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What I’ve Learned Working with Autism

I have worked with families and individuals with Autism Spectrum Disorder (ASD) for over 12 years. It became my passion to find better and more effective ways of implementing behavior analysis and improving the experience of families and individuals with providers. I’ve learned so much about compassion, commitment, and treatment progress from the families and individuals I’ve worked with. In this blog, I want to share what I’ve learned while working with individuals with autism and their families.

A registered behavior technician (RBT) during a therapy session with a child.

The Importance of Showing Compassion

Compassion is something I have written about more often recently and something that is becoming more researched, taught, and sought after in the behavioral health field. For me, compassion comes from the individuals and families I have worked with. I have a deep desire to work and help others in ways that may not be the “norm” or “traditional” way. My experience with families and individuals with autism has taught me that demonstrating compassion can make a huge difference in someone’s life!

Showing compassion and kindness can help to build stronger relationships between patients and providers/therapists. 

Dr. Janessa Dominguez

The Commitment Parents and Caregivers Have

A mother pinky promising to her daughter that she will be there.

In my experience, families with individuals with autism demonstrate an unbelievable level of commitment. From dedicating time to learn more and more about the diagnosis, to driving to and making time for, sometimes, multiple therapy appointments in one day. It is inspiring how committed families are to building the best possible foundation and future for their loved one. So many parents and caregivers make sacrifices to ensure their loved one with autism gets the care they need.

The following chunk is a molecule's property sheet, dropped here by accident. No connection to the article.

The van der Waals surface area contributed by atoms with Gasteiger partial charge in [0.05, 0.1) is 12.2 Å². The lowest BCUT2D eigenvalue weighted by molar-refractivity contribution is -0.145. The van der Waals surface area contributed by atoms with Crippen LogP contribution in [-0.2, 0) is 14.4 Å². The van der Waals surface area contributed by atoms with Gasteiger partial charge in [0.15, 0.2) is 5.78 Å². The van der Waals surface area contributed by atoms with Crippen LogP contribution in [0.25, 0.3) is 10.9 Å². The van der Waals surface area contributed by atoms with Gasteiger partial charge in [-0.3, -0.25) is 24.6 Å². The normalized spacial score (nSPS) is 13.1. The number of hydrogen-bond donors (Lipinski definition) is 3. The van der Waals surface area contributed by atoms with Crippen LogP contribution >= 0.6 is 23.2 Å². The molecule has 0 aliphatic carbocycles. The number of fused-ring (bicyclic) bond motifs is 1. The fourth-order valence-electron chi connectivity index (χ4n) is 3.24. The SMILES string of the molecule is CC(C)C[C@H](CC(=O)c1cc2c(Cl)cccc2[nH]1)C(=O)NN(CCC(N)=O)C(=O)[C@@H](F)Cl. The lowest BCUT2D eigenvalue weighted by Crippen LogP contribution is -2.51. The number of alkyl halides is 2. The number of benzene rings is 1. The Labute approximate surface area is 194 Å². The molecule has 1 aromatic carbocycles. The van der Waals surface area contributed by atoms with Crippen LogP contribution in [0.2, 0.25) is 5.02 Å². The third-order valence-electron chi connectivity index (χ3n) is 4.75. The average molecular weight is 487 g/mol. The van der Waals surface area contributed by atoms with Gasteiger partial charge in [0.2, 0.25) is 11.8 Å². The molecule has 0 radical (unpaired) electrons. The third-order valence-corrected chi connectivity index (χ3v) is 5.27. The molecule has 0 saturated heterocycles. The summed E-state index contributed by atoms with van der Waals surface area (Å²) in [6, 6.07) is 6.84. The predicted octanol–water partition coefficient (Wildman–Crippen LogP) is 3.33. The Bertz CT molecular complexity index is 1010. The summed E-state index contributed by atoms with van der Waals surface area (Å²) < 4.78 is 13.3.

What I've learned working with Autism.

Celebrating All Progress is Key!

A lot of times when we think of progress, we think of major strides. But that’s not always the case. Progress comes in all shapes and sizes. Working in the Applied Behavior Analysis (ABA) field has taught me to celebrate small accomplishments as much as big ones. All progress can take place at different speeds. Sometimes things may be caught on right away but others may need more time. Progress seen in individuals with autism is no different. In my experience, celebrating those small successes can make a big difference. Families also learn to pay attention to small steps toward those larger goals which can help reinforce individuals with autism. Parente and Caregivers play a big role in helping them see the changes and improvements they’re making.

Parents celebrating the success of their daughter.

Imagine working with a child or adult with autism who can’t speak, yet, but can make vocal sounds. And, after some time, this individual starts making an approximation that sounds like what we are teaching them. It is amazing to witness that progress, regardless of how small or big the progress is. 

The Journey Continues

Each and every single patient and family impacts my life in a way that cannot be put into words. It is such a rewarding feeling to be a part of the meaningful change and successes of those I have worked with and continue to work with. As I learn more and more about Applied Behavior Analysis (ABA), autism, ADHD, and behavioral health in general, I support and accept that each person is unique and important. If you or a loved one has autism and needs to schedule a free consultation, please let us know.